On the longest day of the summer, it was their custom to stay awake around the central fire and dialogue. This particular year, they found themselves arguing about which animal was the most dangerous to the tribe.
One spoke: “Crocodile has many teeth and strong jaws. Besides, he can creep silently along, looking much like a floating log until it is too late.”
Another spoke: “True enough. Yet, what of Panther who lies still and unseen upon a tree branch in the night? Then, he pounces with teeth and claws?”
Yet another spoke: “Terrible indeed. But what of Rattlesnake? He can lie unseen in deep grass and though he is small, he injects a poison that can kill? And, there are many more of them than there are Crocodiles or Panthers.”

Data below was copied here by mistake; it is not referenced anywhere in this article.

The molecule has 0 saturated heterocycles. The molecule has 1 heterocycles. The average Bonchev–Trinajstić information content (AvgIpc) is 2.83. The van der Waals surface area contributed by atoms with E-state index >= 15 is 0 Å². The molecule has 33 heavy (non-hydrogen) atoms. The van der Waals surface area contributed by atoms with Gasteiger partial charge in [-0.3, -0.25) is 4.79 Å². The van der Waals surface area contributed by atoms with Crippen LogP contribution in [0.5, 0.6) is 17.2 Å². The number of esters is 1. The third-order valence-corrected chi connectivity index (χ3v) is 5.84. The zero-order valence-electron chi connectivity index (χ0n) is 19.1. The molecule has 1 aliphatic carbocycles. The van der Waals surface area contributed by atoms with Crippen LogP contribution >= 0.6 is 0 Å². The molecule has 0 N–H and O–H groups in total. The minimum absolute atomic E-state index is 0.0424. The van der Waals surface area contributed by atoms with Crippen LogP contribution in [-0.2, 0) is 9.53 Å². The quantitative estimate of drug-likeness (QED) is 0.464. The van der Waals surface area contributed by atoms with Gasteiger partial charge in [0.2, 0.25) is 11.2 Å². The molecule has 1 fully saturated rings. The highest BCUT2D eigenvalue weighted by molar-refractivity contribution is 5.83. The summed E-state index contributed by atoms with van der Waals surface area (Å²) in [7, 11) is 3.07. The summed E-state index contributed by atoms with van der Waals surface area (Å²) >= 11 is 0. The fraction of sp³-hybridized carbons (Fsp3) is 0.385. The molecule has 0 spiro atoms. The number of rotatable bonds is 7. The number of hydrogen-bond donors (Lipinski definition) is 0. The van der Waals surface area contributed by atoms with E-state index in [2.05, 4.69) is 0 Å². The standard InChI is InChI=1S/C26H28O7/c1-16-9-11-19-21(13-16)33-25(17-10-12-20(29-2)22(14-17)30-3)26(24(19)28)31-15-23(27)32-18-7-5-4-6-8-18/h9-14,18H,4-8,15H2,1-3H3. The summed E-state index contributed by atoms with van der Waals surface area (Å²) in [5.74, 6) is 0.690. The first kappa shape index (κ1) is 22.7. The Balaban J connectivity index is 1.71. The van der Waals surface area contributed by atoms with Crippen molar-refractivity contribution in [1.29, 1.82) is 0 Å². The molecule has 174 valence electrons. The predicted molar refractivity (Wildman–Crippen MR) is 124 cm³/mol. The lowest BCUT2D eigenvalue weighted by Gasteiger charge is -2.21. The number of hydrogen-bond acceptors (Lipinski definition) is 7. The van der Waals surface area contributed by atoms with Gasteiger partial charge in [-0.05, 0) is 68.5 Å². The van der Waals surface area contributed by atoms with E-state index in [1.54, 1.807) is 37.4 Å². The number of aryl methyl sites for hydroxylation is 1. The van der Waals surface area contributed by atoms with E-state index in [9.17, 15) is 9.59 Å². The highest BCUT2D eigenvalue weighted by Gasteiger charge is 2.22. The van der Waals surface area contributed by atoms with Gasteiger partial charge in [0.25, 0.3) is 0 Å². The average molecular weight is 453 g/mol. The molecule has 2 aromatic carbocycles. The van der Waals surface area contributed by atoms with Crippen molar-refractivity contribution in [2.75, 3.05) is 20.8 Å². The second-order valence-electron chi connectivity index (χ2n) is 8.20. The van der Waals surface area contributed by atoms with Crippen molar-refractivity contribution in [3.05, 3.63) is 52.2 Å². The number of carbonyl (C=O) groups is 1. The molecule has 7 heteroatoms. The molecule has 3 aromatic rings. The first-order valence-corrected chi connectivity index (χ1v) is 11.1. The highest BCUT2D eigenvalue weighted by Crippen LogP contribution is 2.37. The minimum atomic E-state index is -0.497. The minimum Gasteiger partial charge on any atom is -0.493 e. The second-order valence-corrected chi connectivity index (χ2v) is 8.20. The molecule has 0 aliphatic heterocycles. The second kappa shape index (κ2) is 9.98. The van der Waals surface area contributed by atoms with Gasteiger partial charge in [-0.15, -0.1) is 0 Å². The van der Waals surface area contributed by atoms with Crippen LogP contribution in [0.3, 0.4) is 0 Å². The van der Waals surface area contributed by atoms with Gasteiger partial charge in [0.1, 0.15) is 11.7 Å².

On through the night, one by one, they would bring up dangers to the tribe. At first, they spoke only of animals, but one pointed out the danger of lightening and another of flood. Another spoke of the year without summer and others pointed out the red pox had killed many.
At last, a short time before the sun began to re-emerge over the horizon, and the sky paused on the brink of deciding to stick with the mild pink color or paint a different scene, they began to speak no more, awed into silence by entire sky aflame in a sea of crimson.
And, they all knew.
They all saw it.
They all realized it was more deadly than anything they had discussed before.
And they all realized it was up to them to tame this monster.